In accordance with another feature of the invention, the sleeve member is constructed with a pair of opposed side sockets, each bounded by a relief slot on one side and a pair of tangs at the sleeve end, which allows the wearer to choose his or her preference as to carrying the sleeve member on the right or left side of the body. In an alternative arrangement, the sleeve is configured with side sockets of different sizes at each end so that either of the two principal sizes of side handle baton currently in use can be employed.
A better understanding of the invention may be had by reference to the following description, taken in conjunction with the accompanying drawings, in which:
FIG. 1 is a perspective view, partially broken away, of a baton holder in accordance with the present invention as viewed from alongside an officer wearing the holder;
FIG. 2 is a different perspective view of the baton holder of FIG. 1, as viewed from the belt side;
FIG. 3 is a top perspective view of the baton holder of FIGS. 1 and 2;
FIG. 4 is a side view of the holder of FIGS. 1-3, showing the belt securement device in section;
FIG. 5 is a side sectional view of the holder of FIGS. 1-3, taken along the center line thereof;
FIGS. 6 and 7 are perspective views of different steps employed in securing the baton holder, FIGS. 1-3, to the belt of the wearer;
FIGS. 8 and 9 are front views of the baton holder of FIGS. 1-3, showing the baton in phantom and in different alternative positions;
FIGS. 10, 11 and 12 are diagrammatic representations of different positions in which the baton may be placed by the wearer for use under different circumstances by the wearer; and
FIG. 13 is a perspective view of an alternative baton holder, which may be used for either of two different sizes of side handle batons.
A baton holder 10, in accordance with the invention, referring now to FIGS. 1-5, is attachable in a releasable manner onto the belt 12 of a law enforcement officer, such belts typically being wide and of heavy leather and supporting a gun holster (not shown) or other paraphernalia. A side handle baton 14, for example, has a principal length 15 (FIG. 1 only) that terminates at one end in an in-line handle 16, and also has a side handle 18 that extends perpendicularly to the principal length 15 at the base or interior end of the in-line handle 16. Techniques of considerable sophistication have been devised for use of the baton 14 in overcoming, disabling or immobilizing offenders, in defending against impacts, and in inserting and withdrawing the baton 14.
The baton holder 10 includes a base support 20, the inner side of which (relative to the wearer) fits flush against the belt 12, and the outer side of which includes a central boss 22 concentric with an axis that is substantially horizontal when the officer is standing. Slots 26 are provided through the base support 20, adjacent to and parallel to each of its upper and lower edges relative to the belt, for use in attaching the base support 20 to the belt 12. A sleeve member 30, having a hollow cylindrical shape defined by a thick wall 32 of industrial plastic or other suitable rugged by non-conducting material, includes a central axial aperture for receiving the principal length 15 of the baton 14. A protrusion or boss 34 on the outer side of the wall 32 has a flat surface matching and bearing against the base support boss 22. The boss 34 (as seen in FIG. 5 only) encompasses an elevator bolt 24 whose head end is embedded in the sleeve element 30 during molding. A threaded end of the bolt 24 extends outwardly through the boss 22 in the support 20 for attachment of the sleeve element 30 to the support 20 in rotatable fashion. The extending threaded end of the elevator bolt 24 passes through a central aperture 35 in the boss 34 and terminates within a countersink depression 36 in the base support 20. The boss 34 on the sleeve member 30 is disposed so that, when the wearer is standing, the sleeve member 30 can be rotated in a substantially vertical plane about the elevator bolt 24. Interior to the base support 20, a nut 38 is secured onto the threaded end of the elevator bolt 24, the nut being tightened against three Belleville springs 39, which fit within the countersink 36 in the base support 20. The nut 38 is accessible through an opening 37 in the backside of the base support 20.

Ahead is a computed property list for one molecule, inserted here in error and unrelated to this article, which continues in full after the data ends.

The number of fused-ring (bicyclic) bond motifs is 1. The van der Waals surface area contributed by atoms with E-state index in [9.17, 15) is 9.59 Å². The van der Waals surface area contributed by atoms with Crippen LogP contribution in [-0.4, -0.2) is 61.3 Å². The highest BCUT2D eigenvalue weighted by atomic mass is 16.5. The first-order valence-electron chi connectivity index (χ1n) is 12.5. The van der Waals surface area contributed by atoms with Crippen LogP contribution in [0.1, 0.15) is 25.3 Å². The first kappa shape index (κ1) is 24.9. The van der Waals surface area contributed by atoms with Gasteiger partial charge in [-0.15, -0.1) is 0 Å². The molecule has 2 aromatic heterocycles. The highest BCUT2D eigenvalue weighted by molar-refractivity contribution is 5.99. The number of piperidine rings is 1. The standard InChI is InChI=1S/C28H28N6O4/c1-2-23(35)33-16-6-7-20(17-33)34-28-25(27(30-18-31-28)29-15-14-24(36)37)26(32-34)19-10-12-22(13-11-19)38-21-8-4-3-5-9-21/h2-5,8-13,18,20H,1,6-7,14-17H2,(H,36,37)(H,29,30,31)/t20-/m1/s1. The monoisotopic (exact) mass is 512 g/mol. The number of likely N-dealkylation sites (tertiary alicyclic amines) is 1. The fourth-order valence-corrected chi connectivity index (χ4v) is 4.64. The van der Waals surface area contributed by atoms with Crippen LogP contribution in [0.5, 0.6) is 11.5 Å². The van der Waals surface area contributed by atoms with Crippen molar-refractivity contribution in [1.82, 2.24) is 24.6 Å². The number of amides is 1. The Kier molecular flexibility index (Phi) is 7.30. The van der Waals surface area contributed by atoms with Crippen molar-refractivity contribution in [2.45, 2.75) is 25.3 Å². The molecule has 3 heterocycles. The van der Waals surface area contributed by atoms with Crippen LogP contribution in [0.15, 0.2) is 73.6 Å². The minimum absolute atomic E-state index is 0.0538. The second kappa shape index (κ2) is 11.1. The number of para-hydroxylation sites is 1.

This arrangement enables adjustable tightening of the sleeve member 30 in relation to the base support 20, with a controllable frictional restraint being introduced by the compressed Belleville springs 39 between the nut 38 and the face of the countersink 36, and between the opposed faces of the two bosses 22, 34. The frictional engagement is adjusted so that the weight of the baton 14 and sleeve member 30, as well as forces encountered during ordinary walking and running do not cause shifting of the baton position regardless of the attitude in which the baton 14 is placed. However, the level of frictional restraint is also adjusted to be less than the wearer can conveniently exert manually. For shifting to different positions, as seen in FIGS. 8 and 9, the principal length 15 of the baton 14 can be employed as a lever to change the angular position of the baton 14 about the rotational axis defined by the elevator bolt 24. Single-hand operation usually suffices with proper adjustment of the nut 38 (FIG. 5).
The in-line aperture within the sleeve member 30 receives the principal length 15 of the baton 14 with a sliding fit. When the baton 14 is fully inserted, the side handle 18 is received within side sockets 40, 41 of generally circular outline provided in the side walls of the sleeve member 30, and in communication with the in-line aperture. Both side sockets 40, 41 are adjacent what may be termed the upper end of the sleeve member 30. A first side socket 40 faces rearward relative to the wearer and is usually employed for receiving the side handle 18, which then also faces rearwardly. The second side socket 41 faces frontward relative to the wearer, but is employed in the same manner when the baton holder 10 is attached to the opposite side of the belt 12. Each side socket 40, 41 is open to the upper end of the sleeve member 30 between a pair of tangs 43, 44. The spacing between these tangs 43, 44 is less, by a predetermined distance, than the diameter of the side handle 18, and the surfaces of the tangs 43, 44 merge into the outline of the circular sockets 40, 41.